OTTAWA/TORONTO (Reuters) - Canadian businesses hit by the coronavirus pandemic might be able to rehire more workers now that the government has broadened an emergency federal wage subsidy, industry groups and economists say.
“We are far from out of the woods at this point and businesses are going to need that continuing assistance,” said Perrin Beatty, president and CEO of the Canadian Chamber of Commerce. He said the chamber was “very encouraged.”
Uptake of the program has been slow, with critics pointing to the requirement that businesses show a minimum 30% revenue decline to get a 75% payroll subsidy of up C$847 per week. Last week, Finance Minister Bill Morneau eased that requirement, and extended the aid until mid-December to make it more accessible and provide more certainty.
The subsidy is now proportional to revenue declines, with hardest-hit businesses getting top-up support.
Mary Conrod and her husband, owners of several small businesses in Eastern Passage, Nova Scotia, are using the wage subsidy for their deep sea fishing outfit, A&M Sea Charter. But she said her store, Seaside Casual Wear, has so far been ineligible for the wage subsidy because of the 30% rule.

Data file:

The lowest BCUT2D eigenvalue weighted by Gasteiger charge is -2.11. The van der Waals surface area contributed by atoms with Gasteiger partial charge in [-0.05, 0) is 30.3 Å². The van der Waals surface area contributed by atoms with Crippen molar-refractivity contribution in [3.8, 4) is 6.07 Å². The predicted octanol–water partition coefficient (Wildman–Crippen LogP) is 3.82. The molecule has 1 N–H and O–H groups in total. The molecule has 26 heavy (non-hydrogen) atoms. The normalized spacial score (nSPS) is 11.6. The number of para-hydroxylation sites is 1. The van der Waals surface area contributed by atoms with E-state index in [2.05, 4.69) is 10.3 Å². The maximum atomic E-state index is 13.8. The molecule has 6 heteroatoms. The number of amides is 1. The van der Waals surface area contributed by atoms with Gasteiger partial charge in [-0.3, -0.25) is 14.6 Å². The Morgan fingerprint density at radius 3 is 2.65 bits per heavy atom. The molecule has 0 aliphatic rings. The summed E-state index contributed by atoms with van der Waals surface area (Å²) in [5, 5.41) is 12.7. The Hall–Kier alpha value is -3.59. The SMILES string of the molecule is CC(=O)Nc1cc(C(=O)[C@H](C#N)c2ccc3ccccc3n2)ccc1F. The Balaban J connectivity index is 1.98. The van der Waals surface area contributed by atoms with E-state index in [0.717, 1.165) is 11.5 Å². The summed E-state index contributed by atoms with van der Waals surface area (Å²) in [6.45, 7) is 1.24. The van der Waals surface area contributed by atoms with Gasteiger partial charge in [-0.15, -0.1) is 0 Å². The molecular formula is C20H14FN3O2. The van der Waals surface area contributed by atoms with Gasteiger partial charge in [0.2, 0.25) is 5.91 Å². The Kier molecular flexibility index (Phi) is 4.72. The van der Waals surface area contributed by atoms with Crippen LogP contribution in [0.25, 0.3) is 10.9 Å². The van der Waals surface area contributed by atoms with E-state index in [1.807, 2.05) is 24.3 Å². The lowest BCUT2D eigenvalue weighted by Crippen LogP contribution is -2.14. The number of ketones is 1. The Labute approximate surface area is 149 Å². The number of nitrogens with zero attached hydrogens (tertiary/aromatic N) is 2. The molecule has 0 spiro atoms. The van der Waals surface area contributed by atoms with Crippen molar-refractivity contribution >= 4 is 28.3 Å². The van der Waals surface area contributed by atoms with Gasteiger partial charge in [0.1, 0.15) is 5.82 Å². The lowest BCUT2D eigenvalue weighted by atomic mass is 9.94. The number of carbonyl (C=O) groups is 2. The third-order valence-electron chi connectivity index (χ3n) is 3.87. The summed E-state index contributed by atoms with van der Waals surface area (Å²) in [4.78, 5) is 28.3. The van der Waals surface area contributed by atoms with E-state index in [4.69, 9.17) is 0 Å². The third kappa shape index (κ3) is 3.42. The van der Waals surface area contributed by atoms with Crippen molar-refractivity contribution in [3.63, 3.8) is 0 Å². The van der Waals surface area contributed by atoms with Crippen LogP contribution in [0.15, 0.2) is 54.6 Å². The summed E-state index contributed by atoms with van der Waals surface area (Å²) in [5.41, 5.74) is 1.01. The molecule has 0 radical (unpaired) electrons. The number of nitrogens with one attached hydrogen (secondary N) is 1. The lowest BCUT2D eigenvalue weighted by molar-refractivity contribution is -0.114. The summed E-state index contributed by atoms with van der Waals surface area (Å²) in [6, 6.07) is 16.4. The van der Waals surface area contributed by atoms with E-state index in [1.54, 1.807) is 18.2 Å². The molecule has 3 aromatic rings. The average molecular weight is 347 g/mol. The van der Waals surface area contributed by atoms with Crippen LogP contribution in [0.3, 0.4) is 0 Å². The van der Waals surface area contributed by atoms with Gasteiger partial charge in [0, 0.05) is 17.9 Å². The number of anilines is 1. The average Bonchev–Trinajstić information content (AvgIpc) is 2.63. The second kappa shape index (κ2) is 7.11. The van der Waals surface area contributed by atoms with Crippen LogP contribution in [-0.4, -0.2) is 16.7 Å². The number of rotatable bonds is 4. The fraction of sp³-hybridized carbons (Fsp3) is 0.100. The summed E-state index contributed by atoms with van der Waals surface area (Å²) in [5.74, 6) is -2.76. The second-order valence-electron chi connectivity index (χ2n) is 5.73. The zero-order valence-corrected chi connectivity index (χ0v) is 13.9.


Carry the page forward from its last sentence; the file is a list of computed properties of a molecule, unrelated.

“We’ll survive with the wage subsidy. Without the subsidy we couldn’t afford the wages,” Conrod said, adding she would apply for the wage subsidy for the store, if possible.
The business has been hit not only by a lack of tourists but also by costs related to COVID-19, Conrod said, such as sanitation gear and hiring additional staff to enforce social distancing.
Roughly a quarter of the C$82.3 billion ($61.4 billion) earmarked for the scheme was paid out as of July 21, government data shows, despite Prime Minister Justin Trudeau’s repeated plea to businesses to use the program.
The expanded wage subsidy program is now effectively “a broadly based economic stimulus program” that will help more companies to rehire, including in hard-hit sectors like travel, tourism and hospitality, said Goldy Hyder, president and CEO of the Business Council of Canada.
Rebekah Young, a director with Scotiabank, said the reformed wage subsidy will particularly help businesses where demand is picking up and they would have needed to rehire staff anyway.
“Especially for sectors that are able to maintain this physical distancing, it’s almost like free money on the table,” she said.
For business owners like Conrod, the wage subsidy is helping keep them afloat. “I’ve had a store for 25 years,” she said. “I hate to lose it over COVID.”
Reporting by Kelsey Johnson and Moira Warburton; Editing by David Gregorio